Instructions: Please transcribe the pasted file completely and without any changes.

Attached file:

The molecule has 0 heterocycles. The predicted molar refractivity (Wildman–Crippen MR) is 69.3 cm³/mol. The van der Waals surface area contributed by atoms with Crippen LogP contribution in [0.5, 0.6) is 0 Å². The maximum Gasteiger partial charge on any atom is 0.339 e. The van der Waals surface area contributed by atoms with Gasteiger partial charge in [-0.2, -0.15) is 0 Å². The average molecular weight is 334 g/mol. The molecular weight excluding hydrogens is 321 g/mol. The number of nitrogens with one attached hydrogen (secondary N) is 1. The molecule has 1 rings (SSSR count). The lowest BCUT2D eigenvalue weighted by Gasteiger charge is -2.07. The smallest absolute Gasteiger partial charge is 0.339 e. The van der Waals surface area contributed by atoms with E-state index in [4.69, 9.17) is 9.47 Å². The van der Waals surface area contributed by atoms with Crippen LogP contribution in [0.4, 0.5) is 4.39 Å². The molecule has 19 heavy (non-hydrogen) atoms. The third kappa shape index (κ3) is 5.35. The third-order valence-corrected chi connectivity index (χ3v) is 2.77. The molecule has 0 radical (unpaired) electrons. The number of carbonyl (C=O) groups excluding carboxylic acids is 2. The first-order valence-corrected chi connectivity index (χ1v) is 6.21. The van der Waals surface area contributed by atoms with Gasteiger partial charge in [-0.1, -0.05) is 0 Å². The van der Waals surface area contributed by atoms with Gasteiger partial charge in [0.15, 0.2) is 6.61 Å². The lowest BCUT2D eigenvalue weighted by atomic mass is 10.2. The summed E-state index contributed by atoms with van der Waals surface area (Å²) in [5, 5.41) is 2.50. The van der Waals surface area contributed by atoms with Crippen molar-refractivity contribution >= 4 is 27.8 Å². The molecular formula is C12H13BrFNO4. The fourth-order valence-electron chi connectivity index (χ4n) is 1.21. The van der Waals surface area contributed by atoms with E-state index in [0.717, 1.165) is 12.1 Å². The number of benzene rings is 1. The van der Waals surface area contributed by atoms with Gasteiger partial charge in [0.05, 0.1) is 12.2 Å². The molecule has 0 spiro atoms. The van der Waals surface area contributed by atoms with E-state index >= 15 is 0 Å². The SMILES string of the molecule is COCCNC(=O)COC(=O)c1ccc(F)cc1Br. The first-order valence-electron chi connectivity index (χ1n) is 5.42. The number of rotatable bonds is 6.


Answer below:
The molecule has 0 heterocycles. The predicted molar refractivity (Wildman–Crippen MR) is 69.3 cm³/mol. The van der Waals surface area contributed by atoms with Crippen LogP contribution in [0.5, 0.6) is 0 Å². The maximum Gasteiger partial charge on any atom is 0.339 e. The van der Waals surface area contributed by atoms with Gasteiger partial charge in [-0.2, -0.15) is 0 Å². The average molecular weight is 334 g/mol. The molecular weight excluding hydrogens is 321 g/mol. The number of nitrogens with one attached hydrogen (secondary N) is 1. The molecule has 1 rings (SSSR count). The lowest BCUT2D eigenvalue weighted by Gasteiger charge is -2.07. The smallest absolute Gasteiger partial charge is 0.339 e. The van der Waals surface area contributed by atoms with E-state index in [4.69, 9.17) is 9.47 Å². The van der Waals surface area contributed by atoms with Crippen LogP contribution in [0.4, 0.5) is 4.39 Å². The molecule has 19 heavy (non-hydrogen) atoms. The third kappa shape index (κ3) is 5.35. The third-order valence-corrected chi connectivity index (χ3v) is 2.77. The molecule has 0 radical (unpaired) electrons. The number of carbonyl (C=O) groups excluding carboxylic acids is 2. The first-order valence-corrected chi connectivity index (χ1v) is 6.21. The van der Waals surface area contributed by atoms with Gasteiger partial charge in [-0.1, -0.05) is 0 Å². The van der Waals surface area contributed by atoms with Gasteiger partial charge in [0.15, 0.2) is 6.61 Å². The lowest BCUT2D eigenvalue weighted by atomic mass is 10.2. The summed E-state index contributed by atoms with van der Waals surface area (Å²) in [5, 5.41) is 2.50. The van der Waals surface area contributed by atoms with Crippen molar-refractivity contribution >= 4 is 27.8 Å². The molecular formula is C12H13BrFNO4. The fourth-order valence-electron chi connectivity index (χ4n) is 1.21. The van der Waals surface area contributed by atoms with E-state index in [0.717, 1.165) is 12.1 Å². The number of benzene rings is 1. The van der Waals surface area contributed by atoms with Gasteiger partial charge in [0.05, 0.1) is 12.2 Å². The molecule has 0 spiro atoms. The van der Waals surface area contributed by atoms with E-state index >= 15 is 0 Å². The SMILES string of the molecule is COCCNC(=O)COC(=O)c1ccc(F)cc1Br. The first-order valence-electron chi connectivity index (χ1n) is 5.42. The number of rotatable bonds is 6.